No, this isn’t about standard paper sizes, but the processor chip in the iPad.
I was puzzled that Apple had gone to the trouble and expense of doing custom silicon, and I’m still puzzled. So — according to this NYT report — are other observers.
But designing its own processors burdens Apple with additional engineering costs and potential product delays. It also forces the company to hire — and retain — experienced chip designers. Several who joined the company in 2008 after an acquisition have already left for a secretive start-up.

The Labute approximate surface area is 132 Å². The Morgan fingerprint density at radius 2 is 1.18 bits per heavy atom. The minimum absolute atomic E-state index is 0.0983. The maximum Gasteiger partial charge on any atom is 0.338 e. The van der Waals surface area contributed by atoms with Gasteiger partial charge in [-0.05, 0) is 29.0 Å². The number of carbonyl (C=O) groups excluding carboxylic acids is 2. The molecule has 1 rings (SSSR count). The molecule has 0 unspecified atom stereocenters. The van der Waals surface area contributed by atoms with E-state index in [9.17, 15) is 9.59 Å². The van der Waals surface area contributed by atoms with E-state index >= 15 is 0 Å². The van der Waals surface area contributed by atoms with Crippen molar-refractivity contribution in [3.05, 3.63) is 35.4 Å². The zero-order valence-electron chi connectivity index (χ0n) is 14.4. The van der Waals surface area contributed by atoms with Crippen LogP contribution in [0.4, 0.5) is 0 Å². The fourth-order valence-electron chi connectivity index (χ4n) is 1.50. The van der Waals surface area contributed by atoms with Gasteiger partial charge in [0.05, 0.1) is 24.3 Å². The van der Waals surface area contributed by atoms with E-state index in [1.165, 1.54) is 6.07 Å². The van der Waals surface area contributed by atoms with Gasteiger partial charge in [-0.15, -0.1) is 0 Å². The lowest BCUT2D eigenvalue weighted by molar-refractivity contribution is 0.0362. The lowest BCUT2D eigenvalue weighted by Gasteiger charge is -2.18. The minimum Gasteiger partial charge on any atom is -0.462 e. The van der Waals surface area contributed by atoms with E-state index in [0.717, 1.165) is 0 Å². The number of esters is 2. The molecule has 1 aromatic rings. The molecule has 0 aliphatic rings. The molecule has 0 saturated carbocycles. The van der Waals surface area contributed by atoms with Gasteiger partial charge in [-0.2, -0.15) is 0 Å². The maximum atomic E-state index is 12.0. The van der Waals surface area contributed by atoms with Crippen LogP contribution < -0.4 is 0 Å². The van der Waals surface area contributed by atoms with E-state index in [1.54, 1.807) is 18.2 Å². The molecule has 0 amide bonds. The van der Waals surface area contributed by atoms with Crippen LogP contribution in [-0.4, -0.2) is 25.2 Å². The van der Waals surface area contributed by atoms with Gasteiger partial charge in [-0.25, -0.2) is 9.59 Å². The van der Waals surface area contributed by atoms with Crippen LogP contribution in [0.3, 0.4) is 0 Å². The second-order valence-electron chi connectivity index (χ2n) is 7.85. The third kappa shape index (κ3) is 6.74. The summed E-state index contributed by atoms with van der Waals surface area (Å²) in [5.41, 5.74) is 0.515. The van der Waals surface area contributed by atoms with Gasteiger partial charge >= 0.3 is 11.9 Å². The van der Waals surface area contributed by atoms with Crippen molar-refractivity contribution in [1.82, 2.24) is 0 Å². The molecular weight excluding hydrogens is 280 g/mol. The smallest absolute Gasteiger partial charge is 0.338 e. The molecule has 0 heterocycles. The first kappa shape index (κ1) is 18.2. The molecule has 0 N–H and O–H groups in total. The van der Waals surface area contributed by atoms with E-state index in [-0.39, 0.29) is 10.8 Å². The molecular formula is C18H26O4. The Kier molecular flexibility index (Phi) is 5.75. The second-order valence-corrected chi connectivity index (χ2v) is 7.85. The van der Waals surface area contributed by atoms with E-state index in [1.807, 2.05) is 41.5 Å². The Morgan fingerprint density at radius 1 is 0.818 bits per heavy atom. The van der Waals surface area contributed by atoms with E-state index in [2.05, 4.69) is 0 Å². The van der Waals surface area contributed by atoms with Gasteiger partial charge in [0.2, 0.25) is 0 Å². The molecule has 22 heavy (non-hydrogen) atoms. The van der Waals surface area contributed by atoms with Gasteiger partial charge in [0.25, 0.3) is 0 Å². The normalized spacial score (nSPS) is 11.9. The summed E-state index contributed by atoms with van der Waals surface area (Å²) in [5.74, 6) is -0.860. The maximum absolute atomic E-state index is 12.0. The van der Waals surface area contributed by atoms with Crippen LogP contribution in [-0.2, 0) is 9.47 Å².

Though chip industry experts have yet to put the iPad through their customary rigorous tests, Apple’s demonstrations left them underwhelmed.
“I don’t see anything that looks that compelling,” said Linley Gwennap, a chip analyst at the Linley Group. “It doesn’t seem like something all that new, and, if it is, they are not getting far with it.”